Amphiphilic Peptide Interactions with Complex Biological Membranes: Effect of peptide properties on antimicrobial and anti-inflammatory effects
2016 (English)Doctoral thesis, comprehensive summary (Other academic)
With increasing problem of resistance development in bacteria against conventional antibiotics, as well as problems associated with diseases either triggered or enhanced by infection, there is an urgent need to identify new types of effective therapeutics for the treatment of infectious diseases and its consequences. Antimicrobial and anti-inflammatory peptides have attracted considerable interest as potential new antibiotics in this context. While antimicrobial function of such peptides is being increasingly understood demonstrated to be due to bacterial membrane disruption, the mechanisms of their anti-inflammatory function are poorly understood. Since bacterial membrane component lipopolysaccharide triggers inflammation, this thesis aims at clarifying importance of lipopolysaccharide (LPS)-peptide interactions while investigating possible modes of action of peptides exhibiting anti-inflammatory effect. Furthermore, effect of poly(ethylene)glycol (PEG)-conjugation was investigated to increase performance of such peptides.
Results presented in this thesis demonstrate that peptide-induced LPS- and lipid A binding/scavenging is necessary but not sufficient criterium for anti-inflammatory effects of peptides. Furthermore, preferential binding to LPS over lipid membrane, as well as higher binding affinity to the lipid A moiety within LPS, are seen for these peptides. In addition, results demonstrate that apart from direct LPS scavenging, membrane-localized peptide-induced LPS scavenging seem to contribute partially to anti-inflammatory effect. Furthermore, fragmentation and densification of LPS aggregates, in turn dependent on the peptide secondary structure on LPS binding, as well as aromatic packing interactions, correlate to the anti-inflammatory effect, thus promoting peptide-induced packing transition in LPS aggregates as key for anti-inflammatory functionality. Thus, peptide-induced LPS aggregate disruption together with reduction of the negative charge of LPS suggests the importance of phagocytosis as an alternative to the inflammatory pathway, which needs to be further investigated. Furthermore, PEG conjugation of peptide results in strongly reduced toxicity at a cost of reduced antimicrobial activity but markedly retained anti-inflammatory effect.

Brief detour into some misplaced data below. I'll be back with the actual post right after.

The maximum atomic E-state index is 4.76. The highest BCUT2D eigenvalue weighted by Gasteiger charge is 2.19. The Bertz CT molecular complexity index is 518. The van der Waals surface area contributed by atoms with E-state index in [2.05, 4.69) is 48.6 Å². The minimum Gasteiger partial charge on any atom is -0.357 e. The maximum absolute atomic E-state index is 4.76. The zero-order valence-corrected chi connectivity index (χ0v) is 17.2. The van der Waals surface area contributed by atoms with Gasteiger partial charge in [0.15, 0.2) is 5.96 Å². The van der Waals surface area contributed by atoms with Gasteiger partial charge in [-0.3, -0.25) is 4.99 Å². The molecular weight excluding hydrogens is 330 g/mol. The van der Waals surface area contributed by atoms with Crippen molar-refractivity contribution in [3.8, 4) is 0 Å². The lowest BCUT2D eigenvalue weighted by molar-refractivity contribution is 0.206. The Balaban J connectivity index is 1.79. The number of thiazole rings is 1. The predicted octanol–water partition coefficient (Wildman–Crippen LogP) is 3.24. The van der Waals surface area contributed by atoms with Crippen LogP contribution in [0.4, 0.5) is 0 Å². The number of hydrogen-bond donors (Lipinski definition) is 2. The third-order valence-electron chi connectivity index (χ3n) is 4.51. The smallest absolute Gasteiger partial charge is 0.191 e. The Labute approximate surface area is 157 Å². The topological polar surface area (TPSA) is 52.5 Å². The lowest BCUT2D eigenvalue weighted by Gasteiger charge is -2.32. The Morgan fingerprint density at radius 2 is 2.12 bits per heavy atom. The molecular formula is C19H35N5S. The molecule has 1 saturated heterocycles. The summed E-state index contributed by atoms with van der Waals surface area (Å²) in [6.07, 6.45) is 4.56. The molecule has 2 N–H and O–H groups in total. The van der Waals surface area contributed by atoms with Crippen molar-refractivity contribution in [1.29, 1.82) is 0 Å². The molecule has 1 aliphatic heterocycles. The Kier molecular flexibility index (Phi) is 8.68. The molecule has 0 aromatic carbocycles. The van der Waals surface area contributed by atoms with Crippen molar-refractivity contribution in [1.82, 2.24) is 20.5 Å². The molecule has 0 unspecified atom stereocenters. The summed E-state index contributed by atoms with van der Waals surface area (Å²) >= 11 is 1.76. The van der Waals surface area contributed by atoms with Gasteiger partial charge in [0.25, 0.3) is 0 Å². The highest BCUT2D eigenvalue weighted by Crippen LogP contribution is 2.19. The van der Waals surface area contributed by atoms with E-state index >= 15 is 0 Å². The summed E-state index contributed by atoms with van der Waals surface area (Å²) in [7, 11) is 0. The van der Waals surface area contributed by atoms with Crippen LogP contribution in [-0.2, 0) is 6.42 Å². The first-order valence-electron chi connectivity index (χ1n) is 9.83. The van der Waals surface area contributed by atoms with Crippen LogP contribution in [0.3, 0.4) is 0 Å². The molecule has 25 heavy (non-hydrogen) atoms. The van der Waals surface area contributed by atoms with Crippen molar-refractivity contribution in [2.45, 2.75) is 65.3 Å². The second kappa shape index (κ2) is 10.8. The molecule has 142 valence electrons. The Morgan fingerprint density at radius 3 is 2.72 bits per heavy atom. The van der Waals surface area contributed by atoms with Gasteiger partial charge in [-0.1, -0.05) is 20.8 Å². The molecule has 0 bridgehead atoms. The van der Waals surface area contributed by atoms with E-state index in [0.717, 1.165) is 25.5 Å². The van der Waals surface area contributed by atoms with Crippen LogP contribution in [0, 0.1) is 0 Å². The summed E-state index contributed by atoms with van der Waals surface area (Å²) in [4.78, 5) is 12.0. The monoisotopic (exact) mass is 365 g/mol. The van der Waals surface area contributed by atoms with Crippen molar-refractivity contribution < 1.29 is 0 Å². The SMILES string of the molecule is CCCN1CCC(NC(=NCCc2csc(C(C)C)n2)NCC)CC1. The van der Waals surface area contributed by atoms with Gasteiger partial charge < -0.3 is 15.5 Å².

Taken together, the results obtained in this work have demonstrated several key issues which need to be taken into consideration in the development of effective and selective anti-inflammatory peptide therapeutics for the treatment of severe Gram-negative bacterial infections.
Place, publisher, year, edition, pages
Uppsala: Acta Universitatis Upsaliensis, 2016. , 64 p.
Digital Comprehensive Summaries of Uppsala Dissertations from the Faculty of Pharmacy, ISSN 1651-6192 ; 216
LPS, Antimicrobial, Peptide, Inflammation, Infections, Liposome, Binding, PEG
Medical and Health Sciences
Research subject Pharmaceutical Physical Chemistry
IdentifiersURN: urn:nbn:se:uu:diva-282781ISBN: 978-91-554-9559-6OAI: oai:DiVA.org:uu-282781DiVA: diva2:918771
2016-06-03, B41, BMC, Husargatan 3, Uppsala, Uppsala, 09:15 (English)
Berti, Debora, Professor
Malmsten, Martin, ProfessorHansson, Per, Professor
FunderSwedish Research Council
List of papers